There are a few films, some very, very few films, that, upon first seeing them, I was literally astounded they existed. So closely did they tap into a conception of the possibilites of cinema that I could never articulate, so beautifully did they express themselves that I just fell to pieces watching them. Trouble in Paradise is one such film.
To describe it is almost to do is a disservice, as it requires mere words to describe music, which is really what Ernst Lubitsch’s 1932 film is. More than any other director of the time (save perhaps von Sternberg, at once his equal and diametric opposite), Lubitsch took to the talking picture immediately, knowing precisely what to do with it to make it as exciting, if not more so, as anything in the silent era. Even his earliest sound films in the late 1920s have little of the awkward stodginess so endemic during the period, and by the time he made his tenth talkie (they really churned ’em out in those days, kids), Trouble In Paradise was lightyears ahead of its contemporaries.
The plot involves two master thieves, Gaston and Lily (Herbert Marshall and Miriam Hopkins, neither better than here), who quickly fall in love and work together to rob Madame Colet, a wealthy gold digger (Kay Francis) whose once-elderly, now-deceased husband left her in charge of his perfume empire (ah, Paris). The manner in which this particularly con is deployed involves Gaston taking the position of Madame Colet’s secretary, earning her trust to the point at which he’s able to move her money close enough for him to snatch it overnight. Kay Francis is quite a charmer herself, bored by the suitors (the incomparable Charles Ruggles and Edward Everett Horton) who so often come calling, and takes immediately to the dashing ease with which Gaston conducts himself. But Gaston did not plan on his own attraction to her.
So the film quickly bubbles over with the kind of sex appeal one really only could find in this brief period before the Production Code took over, and I have a harder time thinking of many films sexier than it. Double entendres, the bread and butter of the era, are not nearly enough – nearly everything that Marshall, Hopkins, and Francis do or say carries the undercurrent of sex, and the early scene in which Gaston and Lily fall in love is far and away my favorite seduction in cinematic history. As a result, however, there exists a perception (even by the film’s screenwriter, Samson Raphaelson) that Trouble in Paradise is little more than well-made fluff. Even if that were true, oh, what fluff it would be, but Gaston’s conflict is both deep and instructive. It’s easy to be taken by sex appeal, but finding someone with whom you can truly live is another matter altogether.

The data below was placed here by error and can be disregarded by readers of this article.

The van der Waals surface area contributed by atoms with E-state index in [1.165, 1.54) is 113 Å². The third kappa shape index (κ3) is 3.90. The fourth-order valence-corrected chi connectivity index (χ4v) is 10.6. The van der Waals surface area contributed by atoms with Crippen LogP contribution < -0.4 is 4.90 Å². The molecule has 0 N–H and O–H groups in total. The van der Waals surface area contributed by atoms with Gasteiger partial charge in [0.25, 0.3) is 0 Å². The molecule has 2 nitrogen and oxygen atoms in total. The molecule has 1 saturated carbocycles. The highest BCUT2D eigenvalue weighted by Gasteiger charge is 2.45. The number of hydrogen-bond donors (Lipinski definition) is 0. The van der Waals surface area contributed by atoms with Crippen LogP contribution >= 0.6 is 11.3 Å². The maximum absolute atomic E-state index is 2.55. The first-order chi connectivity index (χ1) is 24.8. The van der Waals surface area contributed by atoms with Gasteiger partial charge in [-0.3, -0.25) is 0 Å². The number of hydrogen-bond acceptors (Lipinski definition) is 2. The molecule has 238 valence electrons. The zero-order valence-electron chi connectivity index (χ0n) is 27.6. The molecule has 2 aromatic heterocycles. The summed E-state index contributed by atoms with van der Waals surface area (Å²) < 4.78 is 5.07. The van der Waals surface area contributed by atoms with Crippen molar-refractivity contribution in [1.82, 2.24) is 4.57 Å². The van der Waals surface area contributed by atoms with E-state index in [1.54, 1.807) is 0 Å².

The film is an absolutely pleasure to watch, with nary a minute passing without better jokes than those that populate many movies of its or any other time. It seems to walk amongst the clouds, the score (by W. Franke Harling and Leo Robin) dancing along as Victor Milner’s cinematography sparkles. Criterion’s 2003 disc, which has gotten no small amount of play in my house, was always problematic, soft around the edges even as it retained some nice grain. Masters of Cinema’s new Region 2 DVD-only release isn’t a complete revelation, but it does look considerably better. It’s much sharper, allowing for a real crispness in the grays and depth to the blacks that you don’t get with Criterion’s transfer, and the audio follows suit, sounding much more robust even as it has artifacts usual to a film over eighty years old. The film is presented in its original aspect ratio, 1.37:1.
But don’t throw out that old Criterion disc yet! None of its bonus features are ported over, though the MoC disc is no slouch either. There’s only one on the disc, but it’s a doozy – a loose forty-minute conversation between cinephile luminaries Kent Jones and Dan Sallitt. While lacking somewhat in production value (the audio’s a little choppy and Jones is almost framed out), it’s a gold mine for sussing out exactly what we’re talking about when we talk about the Lubitsch touch. These are two incredibly bright men, so it’s a treat to hear them discuss anything, but to get them on Lubitsch is just the tops. MoC doesn’t deviate often from the static shot of the two of them, occasionally diving into still images over their voices, and very rarely going to a clip, allowing us to get the most out of this.
On the booklet side of things, there’s a long piece by Raphaelson that he wrote for The New Yorker in 1981, discussing he and Lubitsch’s relationship, or lack thereof. It’s an interesting, slightly rambling piece, revealing that even this in this age of camaraderie so often described to us, interpersonal relationships could be just as awkward as ever.
Trouble in Paradise is something of a dividing line for many cinephiles surveying Lubitsch’s better-known work. For many, I know it represents a culmination of this fun, but ultimately too-fluffy-to-be-taken-seriously Pre-Code period for the filmmaker, before he got onto more “respectable” work like Shop Around the Corner and To Be or Not To Be. I love those films, but they’re nothing near what he got out of Trouble in Paradise. For me, it’s the culmination of the wonder that was Lubitsch in the early 1930s, which one can explore further in Criterion’s Lubitsch Musicals Eclipse set and their Blu-ray release of Design for Living. It’s not only as great as Lubitsch ever was, it’s about as great as cinema gets. I still can’t believe it exists, but boy am I glad it does.